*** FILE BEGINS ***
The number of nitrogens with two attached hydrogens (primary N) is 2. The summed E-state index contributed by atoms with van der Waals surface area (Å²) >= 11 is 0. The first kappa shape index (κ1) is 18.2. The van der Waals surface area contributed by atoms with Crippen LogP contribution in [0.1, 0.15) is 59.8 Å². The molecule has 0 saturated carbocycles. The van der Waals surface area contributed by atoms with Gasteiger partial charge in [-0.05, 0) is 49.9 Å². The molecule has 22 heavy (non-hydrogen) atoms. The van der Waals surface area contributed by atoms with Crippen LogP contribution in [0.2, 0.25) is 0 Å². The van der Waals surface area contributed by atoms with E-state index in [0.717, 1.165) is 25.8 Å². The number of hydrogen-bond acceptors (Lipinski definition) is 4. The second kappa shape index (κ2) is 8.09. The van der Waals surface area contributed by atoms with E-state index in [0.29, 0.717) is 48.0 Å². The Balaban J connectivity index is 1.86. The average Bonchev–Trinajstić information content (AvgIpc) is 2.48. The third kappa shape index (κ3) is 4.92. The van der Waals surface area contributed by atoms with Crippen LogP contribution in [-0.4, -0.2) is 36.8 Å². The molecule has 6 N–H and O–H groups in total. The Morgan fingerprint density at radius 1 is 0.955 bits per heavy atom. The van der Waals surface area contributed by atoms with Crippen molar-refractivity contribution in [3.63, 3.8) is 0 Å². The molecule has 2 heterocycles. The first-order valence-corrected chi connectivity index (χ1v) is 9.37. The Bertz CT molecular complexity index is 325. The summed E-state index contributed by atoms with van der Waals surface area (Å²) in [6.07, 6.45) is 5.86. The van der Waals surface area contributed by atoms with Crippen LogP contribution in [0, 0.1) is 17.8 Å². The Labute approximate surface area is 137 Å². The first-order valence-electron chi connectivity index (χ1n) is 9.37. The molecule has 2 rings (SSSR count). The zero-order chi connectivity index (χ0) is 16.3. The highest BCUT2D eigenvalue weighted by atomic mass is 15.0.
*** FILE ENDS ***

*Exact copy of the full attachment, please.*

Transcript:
The number of nitrogens with two attached hydrogens (primary N) is 2. The summed E-state index contributed by atoms with van der Waals surface area (Å²) >= 11 is 0. The first kappa shape index (κ1) is 18.2. The van der Waals surface area contributed by atoms with Crippen LogP contribution in [0.1, 0.15) is 59.8 Å². The molecule has 0 saturated carbocycles. The van der Waals surface area contributed by atoms with Gasteiger partial charge in [-0.05, 0) is 49.9 Å². The molecule has 22 heavy (non-hydrogen) atoms. The van der Waals surface area contributed by atoms with Crippen LogP contribution in [0.2, 0.25) is 0 Å². The van der Waals surface area contributed by atoms with E-state index in [0.717, 1.165) is 25.8 Å². The number of hydrogen-bond acceptors (Lipinski definition) is 4. The second kappa shape index (κ2) is 8.09. The van der Waals surface area contributed by atoms with E-state index in [0.29, 0.717) is 48.0 Å². The Balaban J connectivity index is 1.86. The average Bonchev–Trinajstić information content (AvgIpc) is 2.48. The third kappa shape index (κ3) is 4.92. The van der Waals surface area contributed by atoms with Crippen LogP contribution in [-0.4, -0.2) is 36.8 Å². The molecule has 6 N–H and O–H groups in total. The Morgan fingerprint density at radius 1 is 0.955 bits per heavy atom. The van der Waals surface area contributed by atoms with Crippen molar-refractivity contribution in [3.63, 3.8) is 0 Å². The molecule has 2 heterocycles. The first-order valence-corrected chi connectivity index (χ1v) is 9.37. The Bertz CT molecular complexity index is 325. The summed E-state index contributed by atoms with van der Waals surface area (Å²) in [6.07, 6.45) is 5.86. The van der Waals surface area contributed by atoms with Crippen LogP contribution in [0, 0.1) is 17.8 Å². The Labute approximate surface area is 137 Å². The first-order valence-electron chi connectivity index (χ1n) is 9.37. The molecule has 2 rings (SSSR count). The zero-order chi connectivity index (χ0) is 16.3. The highest BCUT2D eigenvalue weighted by atomic mass is 15.0.